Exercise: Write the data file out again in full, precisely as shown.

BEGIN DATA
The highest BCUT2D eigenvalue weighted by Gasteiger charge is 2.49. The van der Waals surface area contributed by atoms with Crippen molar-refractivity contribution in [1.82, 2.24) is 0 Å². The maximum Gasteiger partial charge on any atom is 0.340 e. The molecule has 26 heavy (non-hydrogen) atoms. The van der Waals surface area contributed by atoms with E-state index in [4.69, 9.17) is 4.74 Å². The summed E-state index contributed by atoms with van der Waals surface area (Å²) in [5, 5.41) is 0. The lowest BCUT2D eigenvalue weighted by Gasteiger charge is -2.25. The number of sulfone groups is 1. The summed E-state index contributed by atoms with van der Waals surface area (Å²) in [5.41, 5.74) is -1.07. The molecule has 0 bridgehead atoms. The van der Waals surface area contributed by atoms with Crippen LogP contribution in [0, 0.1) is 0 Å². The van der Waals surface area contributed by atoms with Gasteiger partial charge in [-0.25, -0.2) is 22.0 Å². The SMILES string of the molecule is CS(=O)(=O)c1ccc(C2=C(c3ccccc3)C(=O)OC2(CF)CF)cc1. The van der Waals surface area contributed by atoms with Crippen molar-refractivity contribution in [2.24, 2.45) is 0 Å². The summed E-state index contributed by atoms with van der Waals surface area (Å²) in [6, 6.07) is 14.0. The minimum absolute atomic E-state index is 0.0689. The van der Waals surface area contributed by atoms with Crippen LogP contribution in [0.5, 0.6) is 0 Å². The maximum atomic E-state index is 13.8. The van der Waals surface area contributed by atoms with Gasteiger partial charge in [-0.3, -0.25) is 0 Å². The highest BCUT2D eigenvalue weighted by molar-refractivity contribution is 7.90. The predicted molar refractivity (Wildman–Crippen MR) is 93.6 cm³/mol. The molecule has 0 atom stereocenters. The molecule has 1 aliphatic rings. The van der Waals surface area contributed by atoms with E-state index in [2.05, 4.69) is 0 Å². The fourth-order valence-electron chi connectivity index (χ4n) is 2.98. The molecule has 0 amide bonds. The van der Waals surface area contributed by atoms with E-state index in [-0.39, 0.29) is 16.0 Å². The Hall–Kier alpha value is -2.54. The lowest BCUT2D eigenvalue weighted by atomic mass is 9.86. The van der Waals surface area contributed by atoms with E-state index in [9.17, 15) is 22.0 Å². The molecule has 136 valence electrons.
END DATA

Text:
The highest BCUT2D eigenvalue weighted by Gasteiger charge is 2.49. The van der Waals surface area contributed by atoms with Crippen molar-refractivity contribution in [1.82, 2.24) is 0 Å². The maximum Gasteiger partial charge on any atom is 0.340 e. The molecule has 26 heavy (non-hydrogen) atoms. The van der Waals surface area contributed by atoms with E-state index in [4.69, 9.17) is 4.74 Å². The summed E-state index contributed by atoms with van der Waals surface area (Å²) in [5, 5.41) is 0. The lowest BCUT2D eigenvalue weighted by Gasteiger charge is -2.25. The number of sulfone groups is 1. The summed E-state index contributed by atoms with van der Waals surface area (Å²) in [5.41, 5.74) is -1.07. The molecule has 0 bridgehead atoms. The van der Waals surface area contributed by atoms with Crippen LogP contribution in [0, 0.1) is 0 Å². The van der Waals surface area contributed by atoms with Gasteiger partial charge in [-0.25, -0.2) is 22.0 Å². The SMILES string of the molecule is CS(=O)(=O)c1ccc(C2=C(c3ccccc3)C(=O)OC2(CF)CF)cc1. The van der Waals surface area contributed by atoms with Crippen molar-refractivity contribution in [2.24, 2.45) is 0 Å². The summed E-state index contributed by atoms with van der Waals surface area (Å²) in [6, 6.07) is 14.0. The minimum absolute atomic E-state index is 0.0689. The van der Waals surface area contributed by atoms with Crippen LogP contribution in [0.5, 0.6) is 0 Å². The maximum atomic E-state index is 13.8. The van der Waals surface area contributed by atoms with Gasteiger partial charge in [-0.3, -0.25) is 0 Å². The highest BCUT2D eigenvalue weighted by molar-refractivity contribution is 7.90. The predicted molar refractivity (Wildman–Crippen MR) is 93.6 cm³/mol. The molecule has 0 atom stereocenters. The molecule has 1 aliphatic rings. The van der Waals surface area contributed by atoms with E-state index in [2.05, 4.69) is 0 Å². The fourth-order valence-electron chi connectivity index (χ4n) is 2.98. The molecule has 0 amide bonds. The van der Waals surface area contributed by atoms with E-state index in [-0.39, 0.29) is 16.0 Å². The Hall–Kier alpha value is -2.54. The lowest BCUT2D eigenvalue weighted by atomic mass is 9.86. The van der Waals surface area contributed by atoms with E-state index in [9.17, 15) is 22.0 Å². The molecule has 136 valence electrons.